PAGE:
So, just how healthy is garlic for you? Let’s look at all the benefits but before we do, we need to answer this question: Is garlic a spice or herb?
Garlic is neither an herb nor spice but a bulb considered a vegetable because of its leaves which are also edible. It is seldom eaten on its own but predominantly mixed with other seasonings in food dishes. Raw garlic is most nutritious for you. Just a 3.5 ounce serving provides 33 grams of carbs, 1 gram of sugar, 2.1 grams of fiber, .5 grams of fat, 6.4 grams of protein, plus Vitamins B1, B5, B6, and C and Riboflavin, Niacin, Folate, Calcium, Iron, Magnesium, Manganese, Phosphorus, Potassium, Sodium, and Zinc.
Studies show that garlic can help regulate blood sugar levels. Please recognize that we do not speak as medical professionals but only share this as helpful information. People taking insulin should always consult their physician before consuming medicinal amounts of garlic. While health advocates proclaim garlic’s beneficial need, the side effects of long-term garlic supplements are still largely unknown, and no FDA-approved study has been performed as yet.
Because of its high Vitamin C content, garlic was found to be an effective way to prevent scurvy in the early 1900’s. Also, during WW I and WW II garlic was used as an antiseptic to prevent gangrene, and today it is even used as a disinfectant because of its bacteriostatic/bactericidal properties (killing bacteria).
Within the garlic bulb cloves lies a sticky juice used as an adhesive for mending glass and porcelain. Garlic has also been used in Europe as additives to insecticides. The green, dry ‘folds’ in the center of the garlic clove are the most pungent.
GARLIC and HALITOSIS
You may have avoided garlic because it is known for causing bad breath (halitosis). A person’s sweat can even have a strong ‘garlicky’ smell. Both garlicky breath and sweat are caused by allyl methyl sulfide, referred to as AMS. As the body metabolizes the garlic-derived sulfur compounds, it is absorbed into the blood, travels to the lungs, and from there to the mouth causing bad breath and to the pores of the skin where it also exits. Some declare sipping milk when consuming garlic counters halitosis.
Garlic is a natural plant that adds flavor and aroma to your foods. Enjoy the excitement and taste of garlic while enhancing your health.
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GARLIC is on the menu today, so sit down and take in its aroma. An added bonus for adding its flavorful distinction to your cooking is that it is really healthy for you.
Garlic is a member of the lily or Allium family which also includes onions, leeks, shallots, as well as rakkyō – the Japanese cousin to the onion. Llium sativum, is commonly known as garlic. It’s not surprising but garlic is affectionately referred to as the “the stinking rose”.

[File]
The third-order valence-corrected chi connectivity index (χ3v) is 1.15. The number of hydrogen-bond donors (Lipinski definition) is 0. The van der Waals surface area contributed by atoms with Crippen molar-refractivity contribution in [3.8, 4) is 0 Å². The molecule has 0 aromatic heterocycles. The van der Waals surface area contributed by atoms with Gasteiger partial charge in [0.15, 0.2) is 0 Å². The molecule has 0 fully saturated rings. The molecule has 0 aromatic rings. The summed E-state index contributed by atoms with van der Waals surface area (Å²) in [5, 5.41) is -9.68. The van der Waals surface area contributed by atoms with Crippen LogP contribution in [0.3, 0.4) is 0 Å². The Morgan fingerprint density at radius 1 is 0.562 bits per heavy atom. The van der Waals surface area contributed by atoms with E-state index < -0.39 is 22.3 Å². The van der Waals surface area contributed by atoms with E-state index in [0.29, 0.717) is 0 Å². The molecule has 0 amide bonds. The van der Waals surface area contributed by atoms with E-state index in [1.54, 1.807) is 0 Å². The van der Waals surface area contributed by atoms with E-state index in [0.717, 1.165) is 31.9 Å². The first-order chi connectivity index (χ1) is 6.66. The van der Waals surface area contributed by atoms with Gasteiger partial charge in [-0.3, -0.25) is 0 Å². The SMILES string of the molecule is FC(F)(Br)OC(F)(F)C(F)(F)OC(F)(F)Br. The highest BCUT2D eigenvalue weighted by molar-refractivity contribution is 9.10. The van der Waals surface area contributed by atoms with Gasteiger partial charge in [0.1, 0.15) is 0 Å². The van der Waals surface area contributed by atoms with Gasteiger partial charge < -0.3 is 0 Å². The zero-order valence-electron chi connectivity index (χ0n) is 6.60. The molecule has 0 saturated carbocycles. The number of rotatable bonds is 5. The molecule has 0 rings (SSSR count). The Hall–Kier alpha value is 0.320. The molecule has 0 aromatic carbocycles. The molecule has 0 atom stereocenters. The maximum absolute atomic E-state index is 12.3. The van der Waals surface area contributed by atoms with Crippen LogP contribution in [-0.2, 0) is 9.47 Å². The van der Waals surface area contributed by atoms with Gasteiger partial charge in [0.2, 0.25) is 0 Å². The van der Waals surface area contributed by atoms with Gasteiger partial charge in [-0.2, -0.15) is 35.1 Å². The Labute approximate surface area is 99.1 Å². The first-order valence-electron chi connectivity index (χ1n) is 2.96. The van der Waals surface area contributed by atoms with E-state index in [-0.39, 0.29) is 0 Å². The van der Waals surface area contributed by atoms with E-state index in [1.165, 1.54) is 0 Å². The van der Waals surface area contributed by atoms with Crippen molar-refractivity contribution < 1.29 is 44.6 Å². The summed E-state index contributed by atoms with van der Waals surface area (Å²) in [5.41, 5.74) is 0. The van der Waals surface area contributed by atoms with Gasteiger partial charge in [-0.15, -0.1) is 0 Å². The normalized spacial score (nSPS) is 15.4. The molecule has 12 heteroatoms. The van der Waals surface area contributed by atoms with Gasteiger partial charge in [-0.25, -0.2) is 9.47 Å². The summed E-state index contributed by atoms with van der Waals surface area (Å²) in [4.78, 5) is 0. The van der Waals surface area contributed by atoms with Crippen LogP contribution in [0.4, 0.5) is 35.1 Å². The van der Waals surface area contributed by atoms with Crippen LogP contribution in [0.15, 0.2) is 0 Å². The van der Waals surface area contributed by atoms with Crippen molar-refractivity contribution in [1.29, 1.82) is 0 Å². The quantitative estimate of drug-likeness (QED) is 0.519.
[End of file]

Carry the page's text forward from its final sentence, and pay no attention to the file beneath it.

Garlic history shows that it has been used and cultivated for 5000-7000 years beginning with its native roots in central Asia. Ancient Egyptians were probably the first to cultivate this plant, along with historical evidence that the Babylonians used garlic 4500 years ago. Garlic was introduced into new cultures by migrating tribes and explorers and popularity in many regions throughout Mediterranean areas and eventually Europe and North America. Today South Korea, India, China, Spain, and the United States are the top commercial producers of garlic.
Hippocrates, the ‘Father of Medicine’, wrote 2500 years ago a most likely description of garlic by stating that your food should be your medicine and your medicine your food.
Over the years garlic’s been used not only for medicinal purposes in healing heart disease, arthritis, fatigue, parasites, leprosy but also in culinary food dishes, and even to cover up the smell of certain perfumes. Garlic provides fiber, protein, vitamins, and minerals. In the early 1800’s, garlic was used as a stimulant, expectorant and tonic. It was Dr. John Gunn in the late 1800’s who specified garlic’s use as a diuretic and for treatment of worms. It is also used to aid in preventing and fighting colds.
Don’t shy away from using garlic. Even taking a garlic supplement can help reduce the accumulation of cholesterol on vascular walls in both humans and animals. Be aware of these cautions.
There are several things to be aware of regarding garlic. Garlic may interact with various medications such as warfarin, antiplatelets, antihypertensives, calcium channel blockers, and some antibiotics such as ciprofloxacin and hypoglycemic drugs. If you take any of these, please don’t eat garlic. Your doctor should give you a list of foods to avoid, so please follow your doctors guidelines.
Also, if you have any known allergies to garlic or other plants in the allium genus including onions, chives, leeks, shallots, garden lilies, ginger, and bananas, please stay clear of garlic as well. An allergic reaction is not to be taken lightly and certainly not fun to endure.
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